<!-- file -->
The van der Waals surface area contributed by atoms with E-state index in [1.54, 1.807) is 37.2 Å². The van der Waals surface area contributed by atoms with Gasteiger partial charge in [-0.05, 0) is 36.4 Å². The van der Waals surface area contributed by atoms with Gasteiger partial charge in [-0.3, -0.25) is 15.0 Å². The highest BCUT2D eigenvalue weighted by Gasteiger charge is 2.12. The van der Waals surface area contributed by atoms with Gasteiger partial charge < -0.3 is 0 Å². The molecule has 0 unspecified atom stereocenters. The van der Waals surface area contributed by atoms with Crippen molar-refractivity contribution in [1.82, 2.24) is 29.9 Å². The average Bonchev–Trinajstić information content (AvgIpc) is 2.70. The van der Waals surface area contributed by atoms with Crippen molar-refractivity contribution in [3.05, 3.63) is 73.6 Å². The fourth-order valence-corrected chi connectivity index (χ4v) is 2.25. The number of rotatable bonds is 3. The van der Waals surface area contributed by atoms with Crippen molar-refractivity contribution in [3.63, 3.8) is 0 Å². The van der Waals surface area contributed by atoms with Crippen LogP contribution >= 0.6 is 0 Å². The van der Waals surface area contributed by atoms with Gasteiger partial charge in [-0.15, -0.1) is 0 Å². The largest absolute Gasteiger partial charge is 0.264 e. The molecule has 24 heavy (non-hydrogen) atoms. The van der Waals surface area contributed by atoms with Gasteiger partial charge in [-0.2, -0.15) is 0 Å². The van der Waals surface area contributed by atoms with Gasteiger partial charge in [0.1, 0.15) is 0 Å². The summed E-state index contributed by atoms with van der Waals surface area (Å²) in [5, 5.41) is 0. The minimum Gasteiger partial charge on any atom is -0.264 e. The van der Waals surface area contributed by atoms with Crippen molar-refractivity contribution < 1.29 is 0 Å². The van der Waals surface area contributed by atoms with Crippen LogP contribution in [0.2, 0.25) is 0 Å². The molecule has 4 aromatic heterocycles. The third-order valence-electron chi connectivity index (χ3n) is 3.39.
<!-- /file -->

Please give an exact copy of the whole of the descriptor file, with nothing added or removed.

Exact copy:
The van der Waals surface area contributed by atoms with E-state index in [1.54, 1.807) is 37.2 Å². The van der Waals surface area contributed by atoms with Gasteiger partial charge in [-0.05, 0) is 36.4 Å². The van der Waals surface area contributed by atoms with Gasteiger partial charge in [-0.3, -0.25) is 15.0 Å². The highest BCUT2D eigenvalue weighted by Gasteiger charge is 2.12. The van der Waals surface area contributed by atoms with Gasteiger partial charge < -0.3 is 0 Å². The molecule has 0 unspecified atom stereocenters. The van der Waals surface area contributed by atoms with Crippen molar-refractivity contribution in [1.82, 2.24) is 29.9 Å². The average Bonchev–Trinajstić information content (AvgIpc) is 2.70. The van der Waals surface area contributed by atoms with Crippen molar-refractivity contribution in [3.05, 3.63) is 73.6 Å². The fourth-order valence-corrected chi connectivity index (χ4v) is 2.25. The number of rotatable bonds is 3. The van der Waals surface area contributed by atoms with Crippen molar-refractivity contribution in [3.63, 3.8) is 0 Å². The van der Waals surface area contributed by atoms with Crippen LogP contribution >= 0.6 is 0 Å². The van der Waals surface area contributed by atoms with Gasteiger partial charge in [-0.15, -0.1) is 0 Å². The largest absolute Gasteiger partial charge is 0.264 e. The molecule has 24 heavy (non-hydrogen) atoms. The van der Waals surface area contributed by atoms with Gasteiger partial charge in [-0.2, -0.15) is 0 Å². The van der Waals surface area contributed by atoms with Gasteiger partial charge in [0.1, 0.15) is 0 Å². The summed E-state index contributed by atoms with van der Waals surface area (Å²) in [5, 5.41) is 0. The minimum Gasteiger partial charge on any atom is -0.264 e. The van der Waals surface area contributed by atoms with Crippen molar-refractivity contribution < 1.29 is 0 Å². The van der Waals surface area contributed by atoms with Crippen LogP contribution in [0.2, 0.25) is 0 Å². The molecule has 4 aromatic heterocycles. The third-order valence-electron chi connectivity index (χ3n) is 3.39.